8. People -- especially the 56 percent of Americans under 65 who get their insurance through their employer -- tend to hate the idea of ending this health insurance tax exclusion because it means the same exact health benefit package they get right now could get a whole lot more expensive. No matter how much economists like the idea of ending the employer tax exclusion, politicians tend to get brutalized for proposing it (see: John McCain in 2008).

9. One other notable feature of this plan: Obamacare has become the starting point for negotiations. This wasn't really true a few years ago, or even a few months ago, before the health-care law's insurance expansion started. It's interesting that this proposal takes some of the contours of Obamacare and works around them, such as ending pre-existing conditions and continuing dependent coverage up to age 26. The health-care law's $700 million in Medicare cuts stick around, too. Even though it's a replacement plan, it also acknowledges that Obamacare isn't totally going to disappear.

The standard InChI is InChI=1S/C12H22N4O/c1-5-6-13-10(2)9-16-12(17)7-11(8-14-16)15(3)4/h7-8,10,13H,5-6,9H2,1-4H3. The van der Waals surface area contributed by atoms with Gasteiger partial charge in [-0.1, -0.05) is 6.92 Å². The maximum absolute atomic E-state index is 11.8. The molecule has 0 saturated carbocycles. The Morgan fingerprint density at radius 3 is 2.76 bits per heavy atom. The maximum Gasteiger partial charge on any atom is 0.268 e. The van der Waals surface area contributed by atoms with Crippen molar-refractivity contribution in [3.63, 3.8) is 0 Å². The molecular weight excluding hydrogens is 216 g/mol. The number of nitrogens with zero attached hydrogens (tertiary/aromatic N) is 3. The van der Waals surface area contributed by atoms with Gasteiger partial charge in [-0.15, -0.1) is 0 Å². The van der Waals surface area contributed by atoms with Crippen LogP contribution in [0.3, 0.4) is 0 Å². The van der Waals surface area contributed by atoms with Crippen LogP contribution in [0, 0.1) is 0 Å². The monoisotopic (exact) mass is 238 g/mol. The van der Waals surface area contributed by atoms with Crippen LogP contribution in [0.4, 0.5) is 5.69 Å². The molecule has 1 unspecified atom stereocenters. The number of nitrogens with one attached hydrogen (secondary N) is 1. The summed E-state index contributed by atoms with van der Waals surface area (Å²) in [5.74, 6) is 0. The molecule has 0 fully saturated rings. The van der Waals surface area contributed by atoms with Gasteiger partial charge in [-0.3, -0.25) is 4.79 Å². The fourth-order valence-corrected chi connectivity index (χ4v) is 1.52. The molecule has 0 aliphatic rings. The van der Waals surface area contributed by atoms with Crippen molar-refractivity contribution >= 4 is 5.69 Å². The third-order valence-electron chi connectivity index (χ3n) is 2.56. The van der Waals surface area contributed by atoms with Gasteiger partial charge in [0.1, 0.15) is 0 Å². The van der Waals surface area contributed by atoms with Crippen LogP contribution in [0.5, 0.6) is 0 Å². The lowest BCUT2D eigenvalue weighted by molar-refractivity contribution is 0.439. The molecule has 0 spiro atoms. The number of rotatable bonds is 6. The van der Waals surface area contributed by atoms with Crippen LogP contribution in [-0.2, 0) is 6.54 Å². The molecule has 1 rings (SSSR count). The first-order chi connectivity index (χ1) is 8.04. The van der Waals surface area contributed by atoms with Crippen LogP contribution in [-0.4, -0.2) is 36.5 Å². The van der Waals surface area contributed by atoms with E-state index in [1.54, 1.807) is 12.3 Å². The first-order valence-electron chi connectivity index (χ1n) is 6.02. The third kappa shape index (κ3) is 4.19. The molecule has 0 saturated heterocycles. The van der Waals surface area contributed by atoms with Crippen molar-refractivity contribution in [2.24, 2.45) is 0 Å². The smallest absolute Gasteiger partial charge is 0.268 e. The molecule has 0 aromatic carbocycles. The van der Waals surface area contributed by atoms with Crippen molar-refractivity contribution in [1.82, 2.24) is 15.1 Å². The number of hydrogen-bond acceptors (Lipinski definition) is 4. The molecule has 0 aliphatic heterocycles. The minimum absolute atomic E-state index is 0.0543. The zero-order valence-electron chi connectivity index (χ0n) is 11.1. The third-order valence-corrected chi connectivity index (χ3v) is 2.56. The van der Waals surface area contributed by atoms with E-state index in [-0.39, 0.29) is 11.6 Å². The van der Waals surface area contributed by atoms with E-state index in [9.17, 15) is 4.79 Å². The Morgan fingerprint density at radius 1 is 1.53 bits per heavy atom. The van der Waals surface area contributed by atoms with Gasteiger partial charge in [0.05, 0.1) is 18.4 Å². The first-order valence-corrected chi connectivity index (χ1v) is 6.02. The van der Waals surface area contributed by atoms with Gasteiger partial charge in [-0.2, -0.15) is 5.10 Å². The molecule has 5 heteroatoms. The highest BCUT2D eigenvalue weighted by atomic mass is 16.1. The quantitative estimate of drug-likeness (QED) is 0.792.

KLIFF NOTES: Top health policy reads from around the Web.

How will Obama handle Obamacare in the State of the Union? "This time, President Barack Obama is going to have to actually talk about Obamacare in his State of the Union address. No more touch-the-base-and-keep-running treatments, the way he’s handled it the past couple of years. This time, he’ll be expected to linger on base a bit, at least long enough to acknowledge the launch of the biggest domestic achievement of his presidency — and do it in the least awkward way possible." David Nather in Politico.

Economists see little Obamacare impact on hiring. "About 75 percent of those surveyed said the Affordable Care Act hasn’t influenced their planning or expectations for 2014, according to data from theNational Association for Business Economics. Twenty-one percent of 64 respondents said that the law would have a negative impact on business conditions and 5 percent said it will be positive." Carlos Torres in Bloomberg.